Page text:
Tuesday, August 4, 2009

Be Brave! Don't Be Afraid!

Today’s Gospel is the last episode in the story of the multiplication of the loaves and fishes. Jesus tells his disciples to board their boat, and return to the other side of the lake, while he stayed behind. After the crowd has dispersed, Jesus goes up on the mountain to pray. By nightfall, he was there all by himself. In the meantime, the boat, now several miles offshore, was being tossed about by the waves, since it was travelling against the wind. During the fourth watch of the night – between three and six o’clock in the morning – Jesus came to them, walking on the surface of the water. They were terrified. “It is a ghost,” they said, and they cried out in fear.

At once, Jesus spoke to them. “Be brave. Don’t be afraid.” Then Peter said, “If it is you, Lord, command me to come to you on the water.” Jesus said, “Come ahead!”

When Peter started to walk on the water, he soon became aware of how strong the wind was, and he began to founder, and to sink. He cried out, “Lord, save me!” Jesus immediately stretched out his hand, caught him, and said, “O you of little faith! Why were you doubtful?”

We are pretty much like the disciples. For some reason we find it difficult to believe that Jesus will keep his promises. That may be because we rarely experience someone to be constantly faithful to us, or perhaps that we are aware of our own weaknesses, and we do not consistently abide by our promises to others. In a word, we have trouble living up to our commitments.

After Peter got back aboard the boat, the wind died down. The disciples in the boat turned to Jesus and did him homage, saying, “Truly, you are the Son of God!”

The little boat crossing the stormy lake is a perfect parable of our own life. My ancestors in Normandy used this expression, “Le bateau est si petit, et la mer est si grande!” (The boat is so small, and the sea is so vast!”) Another resident of Normandy, Therese Martin, a young woman from Lisieux, echoes the same sentiments, when she writes, “I was in a sad desert -- or rather, my soul was like a fragile boat without a pilot, given up to the mercy of the waves. I knew that Jesus was sleeping in my boat, but the night was so dark that it was impossible to see Him.” After a while, the sadness was replaced by joy, and she wrote, “Instead of the wind that had tried me, now a gentle breeze filled my sails, and I began to believe that I would reach the blessed shore, now starting to seem so close!” There would be many more storms during Therese’s brief life, but her patient endurance – and her trust in God – gave her courage during the storms and patience in the doldrums.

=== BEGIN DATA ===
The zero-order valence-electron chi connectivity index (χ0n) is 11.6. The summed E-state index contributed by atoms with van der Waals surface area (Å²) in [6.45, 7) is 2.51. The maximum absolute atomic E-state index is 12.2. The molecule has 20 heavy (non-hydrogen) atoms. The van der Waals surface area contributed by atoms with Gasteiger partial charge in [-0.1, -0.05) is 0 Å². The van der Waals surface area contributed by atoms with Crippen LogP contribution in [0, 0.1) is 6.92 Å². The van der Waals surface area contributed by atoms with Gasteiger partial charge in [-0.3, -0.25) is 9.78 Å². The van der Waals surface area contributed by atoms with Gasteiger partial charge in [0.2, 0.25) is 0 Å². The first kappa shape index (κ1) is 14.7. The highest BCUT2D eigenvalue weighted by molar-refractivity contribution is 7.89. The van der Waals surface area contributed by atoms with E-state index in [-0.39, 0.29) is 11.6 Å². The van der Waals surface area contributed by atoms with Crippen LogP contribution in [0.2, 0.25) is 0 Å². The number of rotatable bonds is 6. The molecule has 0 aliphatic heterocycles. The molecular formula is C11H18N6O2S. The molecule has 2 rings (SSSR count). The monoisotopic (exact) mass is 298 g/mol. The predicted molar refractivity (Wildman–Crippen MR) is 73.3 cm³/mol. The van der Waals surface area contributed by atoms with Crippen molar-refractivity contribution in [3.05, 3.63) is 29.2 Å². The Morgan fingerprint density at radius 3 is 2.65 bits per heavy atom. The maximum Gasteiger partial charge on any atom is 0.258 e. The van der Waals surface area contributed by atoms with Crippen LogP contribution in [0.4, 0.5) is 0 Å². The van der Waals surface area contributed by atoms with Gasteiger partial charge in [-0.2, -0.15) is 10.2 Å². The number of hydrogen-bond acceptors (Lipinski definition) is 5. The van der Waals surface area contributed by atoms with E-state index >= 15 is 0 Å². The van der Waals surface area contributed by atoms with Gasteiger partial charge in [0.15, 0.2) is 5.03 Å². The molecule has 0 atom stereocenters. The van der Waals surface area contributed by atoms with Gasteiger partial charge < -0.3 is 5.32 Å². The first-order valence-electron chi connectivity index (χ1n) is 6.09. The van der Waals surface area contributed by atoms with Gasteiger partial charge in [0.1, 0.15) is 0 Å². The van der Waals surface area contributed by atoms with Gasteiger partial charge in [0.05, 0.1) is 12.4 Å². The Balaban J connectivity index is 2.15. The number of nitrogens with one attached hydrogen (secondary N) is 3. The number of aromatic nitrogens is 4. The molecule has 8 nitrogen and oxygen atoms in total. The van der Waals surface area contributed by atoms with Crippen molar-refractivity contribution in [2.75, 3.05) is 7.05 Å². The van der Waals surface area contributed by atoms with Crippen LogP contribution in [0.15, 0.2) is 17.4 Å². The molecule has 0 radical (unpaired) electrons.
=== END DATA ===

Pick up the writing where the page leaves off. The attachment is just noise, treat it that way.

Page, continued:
Fifteen hundred years earlier, Augustine of Hippo mediated on the same boat, and saw the image not so much of an individual incident, but as a figure of the community.

“The boat carrying the disciples – that is the church – is rocking and shaking amidst the storms of temptation, while the cross winds rage on. Our enemy, the devil, strives to keep the wind from calming down. But greater is he who is persistent on our behalf, for amid the ups and downs of our life, he gives us confidence. He comes to us and strengthens us, so that we are not jostled and thrown overboard. Although the boat is cast into a stormy sea, it remains a boat. It carries the disciples and it receives Christ. On the water, the boat is in certain danger; but without it, we would surely perish.

The conclusion is this: Stay in the boat and call upon God. When all good advice has failed, the rudder is useless, and the spread of the full rig is more of a danger than an advantage, when all human assistance and strength have been forsaken, the only recourse of the sailor is to cry out to God. The question is this: Will He who helps those who are sailing to reach port safely abandon his church and prevent it from attaining to peace and tranquility?

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